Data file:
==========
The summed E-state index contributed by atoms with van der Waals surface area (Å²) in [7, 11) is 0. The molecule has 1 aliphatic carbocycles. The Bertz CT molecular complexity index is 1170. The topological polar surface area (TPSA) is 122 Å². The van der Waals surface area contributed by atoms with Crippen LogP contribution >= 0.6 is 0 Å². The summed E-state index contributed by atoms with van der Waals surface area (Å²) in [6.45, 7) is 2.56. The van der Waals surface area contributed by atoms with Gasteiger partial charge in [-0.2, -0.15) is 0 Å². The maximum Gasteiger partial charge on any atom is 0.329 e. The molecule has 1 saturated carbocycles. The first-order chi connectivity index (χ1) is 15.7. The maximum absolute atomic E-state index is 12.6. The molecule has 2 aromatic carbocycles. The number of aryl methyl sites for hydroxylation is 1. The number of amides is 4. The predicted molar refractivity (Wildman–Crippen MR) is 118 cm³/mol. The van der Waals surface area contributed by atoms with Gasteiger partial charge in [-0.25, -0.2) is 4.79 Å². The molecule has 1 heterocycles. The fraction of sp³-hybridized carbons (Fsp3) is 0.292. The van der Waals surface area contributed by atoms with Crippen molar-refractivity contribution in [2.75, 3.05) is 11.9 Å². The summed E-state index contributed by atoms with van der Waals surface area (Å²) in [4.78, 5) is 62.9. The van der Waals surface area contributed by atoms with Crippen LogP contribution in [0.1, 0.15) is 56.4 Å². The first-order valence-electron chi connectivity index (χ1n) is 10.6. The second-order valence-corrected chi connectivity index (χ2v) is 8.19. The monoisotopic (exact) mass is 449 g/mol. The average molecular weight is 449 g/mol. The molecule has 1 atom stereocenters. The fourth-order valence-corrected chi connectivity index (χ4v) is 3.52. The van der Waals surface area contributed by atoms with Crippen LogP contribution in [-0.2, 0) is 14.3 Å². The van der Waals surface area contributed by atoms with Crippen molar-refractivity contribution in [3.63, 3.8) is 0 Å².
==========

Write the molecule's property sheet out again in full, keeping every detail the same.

The summed E-state index contributed by atoms with van der Waals surface area (Å²) in [7, 11) is 0. The molecule has 1 aliphatic carbocycles. The Bertz CT molecular complexity index is 1170. The topological polar surface area (TPSA) is 122 Å². The van der Waals surface area contributed by atoms with Crippen LogP contribution >= 0.6 is 0 Å². The summed E-state index contributed by atoms with van der Waals surface area (Å²) in [6.45, 7) is 2.56. The van der Waals surface area contributed by atoms with Gasteiger partial charge in [-0.2, -0.15) is 0 Å². The maximum Gasteiger partial charge on any atom is 0.329 e. The molecule has 1 saturated carbocycles. The first-order chi connectivity index (χ1) is 15.7. The maximum absolute atomic E-state index is 12.6. The molecule has 2 aromatic carbocycles. The number of aryl methyl sites for hydroxylation is 1. The number of amides is 4. The predicted molar refractivity (Wildman–Crippen MR) is 118 cm³/mol. The van der Waals surface area contributed by atoms with Gasteiger partial charge in [-0.25, -0.2) is 4.79 Å². The molecule has 1 heterocycles. The fraction of sp³-hybridized carbons (Fsp3) is 0.292. The van der Waals surface area contributed by atoms with Crippen molar-refractivity contribution in [2.75, 3.05) is 11.9 Å². The summed E-state index contributed by atoms with van der Waals surface area (Å²) in [4.78, 5) is 62.9. The van der Waals surface area contributed by atoms with Crippen LogP contribution in [0.1, 0.15) is 56.4 Å². The first-order valence-electron chi connectivity index (χ1n) is 10.6. The second-order valence-corrected chi connectivity index (χ2v) is 8.19. The monoisotopic (exact) mass is 449 g/mol. The average molecular weight is 449 g/mol. The molecule has 1 atom stereocenters. The fourth-order valence-corrected chi connectivity index (χ4v) is 3.52. The van der Waals surface area contributed by atoms with Crippen LogP contribution in [-0.2, 0) is 14.3 Å². The van der Waals surface area contributed by atoms with Crippen molar-refractivity contribution in [3.63, 3.8) is 0 Å².